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Heirs of immortal misery,

Unholy and unclean. 3 But we are wash'd in Jesus' blood,

We're pardon'd thro' his name ; And the good Spirit of our God

Hath sanctified our frame. 4 O for a persevering pow'r,

To keep thy just commands !
We would defile our hearts no more,
No more pollute our hands.
HYMN 33. Second Part. S. M.

Death of sin.
HALL we go on to sin,

Because thy grace abounds ?
Or crucify the Lord again,

And open all his wounds? 2 Forbid it, mighty God !

Nor let it e'er be said,
That we, whose sins are crucified,

Should raise them from the dead. 3 We shall be slaves no more,

Since Christ hath made us free;
Has nail'd our tyrants to his cross,
And bought our liberty.
HYNIN 33. Third Part. C. M.

Conversion and Faith.
I LORD, we adore thy matchless ways

In bringing souls to thee ;
We sing and shout eternal praise,

For grace so full and free.
2 " What must I do," the jailer cries,

“To save my sinking soul? "Believe in Christ," the word replies,

Thy faith shall make thee whole.”

3 Our works are all the works of sin,

Our nature quite deprav'd;
Jesus alone can make us clean :

By grace are sinners say’d.
4 “ Believe, believe,” the gospel cries,

- This is the living way:”
From faith in Christ our hopes arise,

And shine to perfect day.
5 Come, sinners, then, the Saviour trust,

To wash you in his blood; ;
To change your hearts, subdue your lust,
And bring you home to God.
HYMN 33. Fourth Part. L. M.

Christ our strength.

LET me but hear my Saviour say,

Strength shall be equal to thy day ;
Then I rejoice in deep distress,

Leaning on all-sufficient grace. 2 I glory in infirmity,

That Christ's own pow'r may rest on me;
When I am weak, then am I strong,

Grace is my shield, and Christ my song. 3 I can do all things, or can bear

All suff'rings, if my Lord be there ;
Sweet pleasures mingle with the pains,

While his left hand my head sustains. 4. But if the Lord be once withdrawn,

And we attempt the work alone,
When new temptations spring and rise,
We find how great our weakness is.
HYMN 34. First Part. c. M.

The moral Law.
THAT God, who made the world on high,

And air, and earth, and sea,


Own as thy God, and to his name

In homage bow thy knee. 2 Let not a shape which hands have wrought

Of wood, or clay, or stone,
Be deem'd thy God; nor think him like

Aught, thou hast seen or known. 3 Take not in vain the name of God:

Nor must thou ever dare,
To make thy falsehood pass for truth,

By his dread name to swear.
4 That day on which he bids thee rest

From toil, to pray, and praise ; That day keep holy to the Lord,

And consecrate its rays.
5 Thy father and thy mother love,

Both honour and obey ;
So shall thy life be blest with peace,

And lengthen'd be thy day.
6 The blood of man thou shalt not shed,

Nor wrath, nor malice feel ;
To maim, or hurt, or wish him dead,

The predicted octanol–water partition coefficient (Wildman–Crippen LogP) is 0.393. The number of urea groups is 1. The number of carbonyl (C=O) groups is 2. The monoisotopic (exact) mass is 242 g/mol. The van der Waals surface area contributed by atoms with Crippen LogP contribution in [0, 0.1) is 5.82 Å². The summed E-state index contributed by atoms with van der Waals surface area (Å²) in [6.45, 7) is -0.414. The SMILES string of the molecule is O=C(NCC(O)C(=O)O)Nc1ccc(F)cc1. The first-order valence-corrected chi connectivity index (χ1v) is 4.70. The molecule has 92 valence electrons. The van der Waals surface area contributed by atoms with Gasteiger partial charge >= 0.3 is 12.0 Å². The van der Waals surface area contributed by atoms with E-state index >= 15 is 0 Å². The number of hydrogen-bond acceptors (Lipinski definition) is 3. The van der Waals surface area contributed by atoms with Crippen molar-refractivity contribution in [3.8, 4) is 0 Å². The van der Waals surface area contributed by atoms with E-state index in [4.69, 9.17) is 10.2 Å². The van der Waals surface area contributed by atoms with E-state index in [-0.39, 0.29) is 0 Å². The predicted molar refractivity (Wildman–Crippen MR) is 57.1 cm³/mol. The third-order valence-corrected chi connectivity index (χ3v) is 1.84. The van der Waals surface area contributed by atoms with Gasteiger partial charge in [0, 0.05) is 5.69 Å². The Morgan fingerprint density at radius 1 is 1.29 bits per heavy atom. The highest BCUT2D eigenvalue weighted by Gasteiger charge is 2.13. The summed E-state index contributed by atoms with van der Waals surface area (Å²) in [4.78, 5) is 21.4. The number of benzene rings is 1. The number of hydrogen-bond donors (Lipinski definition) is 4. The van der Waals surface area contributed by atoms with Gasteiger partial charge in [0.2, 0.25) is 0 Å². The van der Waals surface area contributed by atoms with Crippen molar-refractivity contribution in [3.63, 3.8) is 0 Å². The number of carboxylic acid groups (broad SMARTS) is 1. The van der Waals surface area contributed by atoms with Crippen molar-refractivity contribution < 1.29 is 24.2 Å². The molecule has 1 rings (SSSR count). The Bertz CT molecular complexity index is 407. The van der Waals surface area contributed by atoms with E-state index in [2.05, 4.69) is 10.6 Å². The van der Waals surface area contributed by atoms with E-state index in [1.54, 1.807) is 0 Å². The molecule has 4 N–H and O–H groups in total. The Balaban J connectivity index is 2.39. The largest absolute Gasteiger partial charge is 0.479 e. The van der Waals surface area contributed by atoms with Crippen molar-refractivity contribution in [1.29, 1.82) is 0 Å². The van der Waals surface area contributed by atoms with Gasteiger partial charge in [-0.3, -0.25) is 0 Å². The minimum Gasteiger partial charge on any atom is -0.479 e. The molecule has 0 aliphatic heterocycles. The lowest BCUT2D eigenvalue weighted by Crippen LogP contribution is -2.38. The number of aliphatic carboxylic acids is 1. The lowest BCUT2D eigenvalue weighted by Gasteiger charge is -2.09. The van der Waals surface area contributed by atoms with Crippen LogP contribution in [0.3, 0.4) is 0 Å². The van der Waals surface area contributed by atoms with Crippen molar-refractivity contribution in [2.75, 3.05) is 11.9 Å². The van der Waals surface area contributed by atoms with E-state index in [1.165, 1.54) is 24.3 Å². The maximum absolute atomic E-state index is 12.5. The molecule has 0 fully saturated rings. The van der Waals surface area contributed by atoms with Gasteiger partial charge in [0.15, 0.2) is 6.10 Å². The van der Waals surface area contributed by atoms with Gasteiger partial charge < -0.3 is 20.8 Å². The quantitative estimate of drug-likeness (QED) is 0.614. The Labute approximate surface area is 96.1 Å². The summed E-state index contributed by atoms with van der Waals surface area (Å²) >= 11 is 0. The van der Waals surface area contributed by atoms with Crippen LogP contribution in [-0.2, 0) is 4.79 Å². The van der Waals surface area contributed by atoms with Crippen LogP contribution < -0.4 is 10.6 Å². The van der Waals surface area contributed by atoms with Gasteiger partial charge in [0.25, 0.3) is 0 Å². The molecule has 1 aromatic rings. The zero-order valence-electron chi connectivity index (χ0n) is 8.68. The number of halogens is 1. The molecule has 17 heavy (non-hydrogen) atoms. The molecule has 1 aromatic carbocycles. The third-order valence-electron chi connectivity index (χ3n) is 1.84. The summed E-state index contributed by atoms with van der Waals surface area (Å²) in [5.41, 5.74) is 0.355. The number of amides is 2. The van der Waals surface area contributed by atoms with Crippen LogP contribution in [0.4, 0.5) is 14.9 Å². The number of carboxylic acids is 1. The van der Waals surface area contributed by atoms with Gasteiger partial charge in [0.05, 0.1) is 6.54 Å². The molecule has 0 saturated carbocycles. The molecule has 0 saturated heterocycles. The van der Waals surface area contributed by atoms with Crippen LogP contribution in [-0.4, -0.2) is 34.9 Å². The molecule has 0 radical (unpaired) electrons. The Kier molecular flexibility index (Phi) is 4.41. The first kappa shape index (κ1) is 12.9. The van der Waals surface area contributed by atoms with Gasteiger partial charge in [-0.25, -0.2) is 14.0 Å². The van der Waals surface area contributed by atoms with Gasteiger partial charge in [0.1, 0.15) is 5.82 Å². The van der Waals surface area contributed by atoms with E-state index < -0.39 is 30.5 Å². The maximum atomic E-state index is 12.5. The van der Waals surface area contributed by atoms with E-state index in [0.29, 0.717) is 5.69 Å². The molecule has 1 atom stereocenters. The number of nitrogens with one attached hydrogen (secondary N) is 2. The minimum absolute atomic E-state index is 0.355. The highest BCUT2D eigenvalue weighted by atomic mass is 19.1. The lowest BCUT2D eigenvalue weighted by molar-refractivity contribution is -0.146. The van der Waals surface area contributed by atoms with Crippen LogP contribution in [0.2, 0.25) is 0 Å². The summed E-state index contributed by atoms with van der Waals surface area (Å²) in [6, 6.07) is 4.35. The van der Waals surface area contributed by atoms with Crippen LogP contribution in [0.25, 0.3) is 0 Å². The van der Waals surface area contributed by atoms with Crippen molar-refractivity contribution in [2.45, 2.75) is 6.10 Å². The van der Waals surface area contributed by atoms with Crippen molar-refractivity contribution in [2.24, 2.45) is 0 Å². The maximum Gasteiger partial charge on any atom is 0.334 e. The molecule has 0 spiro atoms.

Is in thy heart to kill.
7 Promiscuous lusts the Lord forbids,

But honours wedlock pure ;
Vast is the guilt of wicked lusts,

Their punishment is sure.
8 Thou shalt not, or from friend or foe,

Take aught by force or stealth ; Thy goods, thy stores must grow from right,

Or God will curse thy wealth. 9 No man shalt thou by a false charge,

Or crush or brand with shame :

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Dear as thine own, so wills thy God,

Must be his life and name.
10 Thy soul one wish shall not let loose

For that which is not thine ;
Live in thy lot, or small or great :

For God has drawn the line.
11 O may the Lord, who gave these laws,

Write them on ev'ry heart,
That all may feel their living pow'r,
Nor from his paths depart!
HYMN 31. Second Part. L. M.

The first command. 1

Of earth and seas, and worlds unknown; All things are subject to thy laws;

All things depend on thee alone.
2 Thy glorious Being singly stands,

Of all within itself possest;
Control'd by none are thy commands ;

Thou from thyself alone art blest. 3 To thee alone ourselves we owe ;

Let heav'n and earth due homage pay:
All other gods we disavow,

Deny their claims, renounce their sway.
4 Spread thy great name thro' heathen lands;

Their idol-deities dethrone :
Reduce the world to thy command,
And reign, as thou art, God alone.
HYMN 35. First Part. L. M.

The second command.
HOU art, O God! a Spirit pure,

Invisible to mortal eyes;
Th’immortal, and th' eternal King,
The great, the good, the only wise.

2 Whilst nature changes, and her works

Corrupt, decay, dissolve and die,
Thy essence pure no change shall see,

Secure of immortality.
3 Thou gr at invisible ! what hand

Can draw thy image spotless fair?
To what in heav'n, to what on earth,

Can men th' immortal King compare ? 4 Let stupid heathens frame their gods

Of gold and silver, wood and stone ;
Ours is the God that made the heav'ns,
JEHOVAH HE, and God alone.
5 My soul, thy purest homage pay,

In truth and spirit him adore ;
More shall this please, than sacrifice,
Than outward forms delight him more.
HYMN 35. Second Part. L. M.

God incomprehensible.
1 AN creatures, to perfection, find

Th' eternal, uncreated mind?
Or can the largest stretch of thought

Measure and search his nature out?
2 'Tis high as heav'n, 'tis deep as hell ;

And what can mortals know, or tell ?
His glory spreads beyond the sky,

And all the shining worlds on high. 3 [But man, vain man, would fain be wise,

Born, like a wild young colt, he flies
Thro’ all the follies of his mind,

And smells and snuffs the empty wind.] 4 God is a King of pow'r unknown,

Firm are the orders of his throne;
If he resolve, who dare oppose,
Or ask him why, or what he does ?


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